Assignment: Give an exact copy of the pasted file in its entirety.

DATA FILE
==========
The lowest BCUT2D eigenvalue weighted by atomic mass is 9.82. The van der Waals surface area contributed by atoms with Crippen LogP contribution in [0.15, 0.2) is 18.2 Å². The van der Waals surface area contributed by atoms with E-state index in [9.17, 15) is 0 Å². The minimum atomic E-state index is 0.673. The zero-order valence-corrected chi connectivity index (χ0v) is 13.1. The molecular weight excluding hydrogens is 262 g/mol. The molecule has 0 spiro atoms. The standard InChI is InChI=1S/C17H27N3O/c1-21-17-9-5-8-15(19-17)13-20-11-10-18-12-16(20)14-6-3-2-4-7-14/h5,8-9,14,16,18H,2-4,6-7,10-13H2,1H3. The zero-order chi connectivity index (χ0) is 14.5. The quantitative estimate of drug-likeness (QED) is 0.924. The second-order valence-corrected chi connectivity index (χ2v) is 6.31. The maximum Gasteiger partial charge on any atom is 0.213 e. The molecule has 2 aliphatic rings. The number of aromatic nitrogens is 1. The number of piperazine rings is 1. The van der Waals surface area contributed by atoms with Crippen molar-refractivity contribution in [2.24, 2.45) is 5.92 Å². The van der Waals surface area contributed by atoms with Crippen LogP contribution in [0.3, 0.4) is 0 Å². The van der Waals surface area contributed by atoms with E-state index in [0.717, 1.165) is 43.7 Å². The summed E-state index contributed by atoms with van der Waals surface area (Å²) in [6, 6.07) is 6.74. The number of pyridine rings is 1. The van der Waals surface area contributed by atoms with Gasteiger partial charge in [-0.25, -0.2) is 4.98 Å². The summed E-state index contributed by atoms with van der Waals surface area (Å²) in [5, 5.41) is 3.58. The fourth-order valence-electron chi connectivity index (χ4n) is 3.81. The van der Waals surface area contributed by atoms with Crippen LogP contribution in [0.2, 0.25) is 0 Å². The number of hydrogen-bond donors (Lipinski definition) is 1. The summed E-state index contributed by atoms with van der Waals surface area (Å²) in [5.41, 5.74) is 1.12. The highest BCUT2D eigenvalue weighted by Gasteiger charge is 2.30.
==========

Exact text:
The lowest BCUT2D eigenvalue weighted by atomic mass is 9.82. The van der Waals surface area contributed by atoms with Crippen LogP contribution in [0.15, 0.2) is 18.2 Å². The van der Waals surface area contributed by atoms with E-state index in [9.17, 15) is 0 Å². The minimum atomic E-state index is 0.673. The zero-order valence-corrected chi connectivity index (χ0v) is 13.1. The molecular weight excluding hydrogens is 262 g/mol. The molecule has 0 spiro atoms. The standard InChI is InChI=1S/C17H27N3O/c1-21-17-9-5-8-15(19-17)13-20-11-10-18-12-16(20)14-6-3-2-4-7-14/h5,8-9,14,16,18H,2-4,6-7,10-13H2,1H3. The zero-order chi connectivity index (χ0) is 14.5. The quantitative estimate of drug-likeness (QED) is 0.924. The second-order valence-corrected chi connectivity index (χ2v) is 6.31. The maximum Gasteiger partial charge on any atom is 0.213 e. The molecule has 2 aliphatic rings. The number of aromatic nitrogens is 1. The number of piperazine rings is 1. The van der Waals surface area contributed by atoms with Crippen molar-refractivity contribution in [2.24, 2.45) is 5.92 Å². The van der Waals surface area contributed by atoms with Crippen LogP contribution in [0.3, 0.4) is 0 Å². The van der Waals surface area contributed by atoms with E-state index in [0.717, 1.165) is 43.7 Å². The summed E-state index contributed by atoms with van der Waals surface area (Å²) in [6, 6.07) is 6.74. The number of pyridine rings is 1. The van der Waals surface area contributed by atoms with Gasteiger partial charge in [-0.25, -0.2) is 4.98 Å². The summed E-state index contributed by atoms with van der Waals surface area (Å²) in [5, 5.41) is 3.58. The fourth-order valence-electron chi connectivity index (χ4n) is 3.81. The van der Waals surface area contributed by atoms with Crippen LogP contribution in [0.2, 0.25) is 0 Å². The number of hydrogen-bond donors (Lipinski definition) is 1. The summed E-state index contributed by atoms with van der Waals surface area (Å²) in [5.41, 5.74) is 1.12. The highest BCUT2D eigenvalue weighted by Gasteiger charge is 2.30.